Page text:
Taking measure of the Tax Cuts & Jobs Act
He was instrumental in its passage, but Sen. Orrin Hatch is not one to just leave it at that. His famed follow-through and thoroughness brought him home to see if the historic Tax Cuts and Jobs Act, the first major reform of the U.S. Tax Code in 30 years, was performing as planned.
As he has done all his career, the senator turned to NFIB when he wanted to take the pulse of small business, and that brought him to Utah Metal Works, March 29, to visit President Mark Lewon and his father, Don, who is chairman of the board. Mark Lewon also is on the leadership council of NFIB Utah.
Utah Metal Works recycles scrap metal and has 40 fulltime workers at its 10-acre business in Salt Lake City. Under the Tax Cuts & Jobs Act, its tax rate was reduced from the 35 percent rate to 21 percent.
“We really appreciate Senator Hatch’s visit to our plant today,” said Mark Lewon in a story on the senator’s website, “Senator Hatch shepherded through the 2017 tax cut plan which will allow us to take money that we would otherwise be paying in taxes, and instead reinvest it in our business. This will help us to improve our business and hire more people as we grow.”
As a result of the Tax Cuts & Jobs Act, Utah Metal Works plans to add another crane, similar to the one pictured here, to its capital inventory[/caption]
The senator asked the Lewons for their opinions on what more could be done to keep the newly revived national economy humming into the future. “Empowering small businesses was among my top priorities when I led the push for tax reform in December,” said the senator on his website. “When small businesses succeed, employees and their families gain greater financial security, allowing our communities to thrive. As Chairman of the Senate Finance Committee, I fought hard to advance a tax reform bill that would help the middle class, boost job growth and wages, and make America an even more welcoming place for small businesses.”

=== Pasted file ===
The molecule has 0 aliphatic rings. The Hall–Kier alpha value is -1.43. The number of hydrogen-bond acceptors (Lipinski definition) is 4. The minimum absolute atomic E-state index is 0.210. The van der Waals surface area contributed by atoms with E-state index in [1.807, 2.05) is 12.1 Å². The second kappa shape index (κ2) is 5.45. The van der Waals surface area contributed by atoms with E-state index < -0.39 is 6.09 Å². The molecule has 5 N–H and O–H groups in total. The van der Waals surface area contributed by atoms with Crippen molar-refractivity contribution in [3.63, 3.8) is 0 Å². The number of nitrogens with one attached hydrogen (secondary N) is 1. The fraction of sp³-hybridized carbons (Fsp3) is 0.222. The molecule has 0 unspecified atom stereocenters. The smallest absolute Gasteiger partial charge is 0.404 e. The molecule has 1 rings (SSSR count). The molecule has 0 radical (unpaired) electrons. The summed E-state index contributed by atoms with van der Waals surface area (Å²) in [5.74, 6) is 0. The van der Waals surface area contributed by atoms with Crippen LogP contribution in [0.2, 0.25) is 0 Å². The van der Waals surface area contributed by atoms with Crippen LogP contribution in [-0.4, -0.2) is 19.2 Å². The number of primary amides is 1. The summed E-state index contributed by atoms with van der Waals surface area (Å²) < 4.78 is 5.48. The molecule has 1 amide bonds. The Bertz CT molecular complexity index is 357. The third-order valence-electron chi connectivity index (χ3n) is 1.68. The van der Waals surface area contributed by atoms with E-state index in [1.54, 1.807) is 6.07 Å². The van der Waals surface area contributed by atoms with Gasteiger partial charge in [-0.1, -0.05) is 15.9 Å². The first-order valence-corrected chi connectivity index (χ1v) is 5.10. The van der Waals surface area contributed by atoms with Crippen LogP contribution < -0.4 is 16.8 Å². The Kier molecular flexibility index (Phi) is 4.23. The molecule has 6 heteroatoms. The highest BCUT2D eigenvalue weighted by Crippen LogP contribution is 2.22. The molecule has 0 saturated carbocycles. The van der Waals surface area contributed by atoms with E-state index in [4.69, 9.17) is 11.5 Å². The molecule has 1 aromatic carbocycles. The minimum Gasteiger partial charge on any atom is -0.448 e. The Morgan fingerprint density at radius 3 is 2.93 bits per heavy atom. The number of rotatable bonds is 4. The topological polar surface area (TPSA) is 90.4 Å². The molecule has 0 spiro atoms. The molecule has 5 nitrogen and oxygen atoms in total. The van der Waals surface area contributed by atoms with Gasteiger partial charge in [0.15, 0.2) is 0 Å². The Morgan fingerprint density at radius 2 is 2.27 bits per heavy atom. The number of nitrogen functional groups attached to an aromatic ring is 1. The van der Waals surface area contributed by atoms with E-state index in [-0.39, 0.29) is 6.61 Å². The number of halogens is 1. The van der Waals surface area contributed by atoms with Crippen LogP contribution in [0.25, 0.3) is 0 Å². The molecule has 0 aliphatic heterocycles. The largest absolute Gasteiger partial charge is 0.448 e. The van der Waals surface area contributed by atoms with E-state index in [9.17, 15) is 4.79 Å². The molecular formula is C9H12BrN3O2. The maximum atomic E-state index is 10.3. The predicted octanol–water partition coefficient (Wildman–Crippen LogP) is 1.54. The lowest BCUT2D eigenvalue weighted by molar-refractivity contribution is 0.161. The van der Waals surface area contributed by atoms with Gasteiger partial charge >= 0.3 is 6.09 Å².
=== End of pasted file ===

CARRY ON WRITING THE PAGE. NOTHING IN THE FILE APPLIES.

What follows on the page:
The visit to Utah Metal Works was arranged by NFIB Utah State Director Candace Daly and NFIB Senior Grassroots Manager Carolyn Hutsen. “One of the great benefits of membership in NFIB is our ability, through the reputation we have with elected officials as the true voice of small business, to arrange events and meetings that put our members in direct contact with the people who make the policies their enterprises must operate under,” said Daly. “Senator Hatch accepted our Small Business Challenge, which we offer throughout the nation, to come talk with some of our members and hear their thoughts, and NFIB thanks him for making the time.”
Sen. Hatch, the Lewons, and NFIB Utah State Director Candace Daly in the office of Utah Metal Works.